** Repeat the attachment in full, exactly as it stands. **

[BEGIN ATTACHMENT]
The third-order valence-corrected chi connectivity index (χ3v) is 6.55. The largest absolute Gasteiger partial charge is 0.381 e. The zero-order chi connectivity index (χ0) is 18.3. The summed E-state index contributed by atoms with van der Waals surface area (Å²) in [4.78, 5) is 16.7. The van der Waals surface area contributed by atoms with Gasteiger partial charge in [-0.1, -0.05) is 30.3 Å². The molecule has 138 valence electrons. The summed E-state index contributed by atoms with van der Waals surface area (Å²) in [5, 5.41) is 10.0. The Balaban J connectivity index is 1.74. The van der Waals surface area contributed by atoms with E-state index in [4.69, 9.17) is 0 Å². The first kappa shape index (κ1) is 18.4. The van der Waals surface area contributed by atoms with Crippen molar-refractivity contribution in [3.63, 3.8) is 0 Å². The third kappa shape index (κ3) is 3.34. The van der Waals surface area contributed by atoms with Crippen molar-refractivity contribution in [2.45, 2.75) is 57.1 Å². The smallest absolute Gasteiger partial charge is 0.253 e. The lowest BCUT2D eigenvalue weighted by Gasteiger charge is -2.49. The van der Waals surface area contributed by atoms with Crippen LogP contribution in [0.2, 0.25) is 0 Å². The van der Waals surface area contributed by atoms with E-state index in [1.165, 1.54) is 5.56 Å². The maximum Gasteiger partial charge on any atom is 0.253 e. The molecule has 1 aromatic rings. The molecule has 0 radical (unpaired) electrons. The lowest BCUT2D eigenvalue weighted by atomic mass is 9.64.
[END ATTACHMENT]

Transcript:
The third-order valence-corrected chi connectivity index (χ3v) is 6.55. The largest absolute Gasteiger partial charge is 0.381 e. The zero-order chi connectivity index (χ0) is 18.3. The summed E-state index contributed by atoms with van der Waals surface area (Å²) in [4.78, 5) is 16.7. The van der Waals surface area contributed by atoms with Gasteiger partial charge in [-0.1, -0.05) is 30.3 Å². The molecule has 138 valence electrons. The summed E-state index contributed by atoms with van der Waals surface area (Å²) in [5, 5.41) is 10.0. The Balaban J connectivity index is 1.74. The van der Waals surface area contributed by atoms with E-state index in [4.69, 9.17) is 0 Å². The first kappa shape index (κ1) is 18.4. The van der Waals surface area contributed by atoms with Crippen molar-refractivity contribution in [3.63, 3.8) is 0 Å². The third kappa shape index (κ3) is 3.34. The van der Waals surface area contributed by atoms with Crippen molar-refractivity contribution in [2.45, 2.75) is 57.1 Å². The smallest absolute Gasteiger partial charge is 0.253 e. The lowest BCUT2D eigenvalue weighted by Gasteiger charge is -2.49. The van der Waals surface area contributed by atoms with Crippen LogP contribution in [0.2, 0.25) is 0 Å². The van der Waals surface area contributed by atoms with E-state index in [1.165, 1.54) is 5.56 Å². The maximum Gasteiger partial charge on any atom is 0.253 e. The molecule has 1 aromatic rings. The molecule has 0 radical (unpaired) electrons. The lowest BCUT2D eigenvalue weighted by atomic mass is 9.64.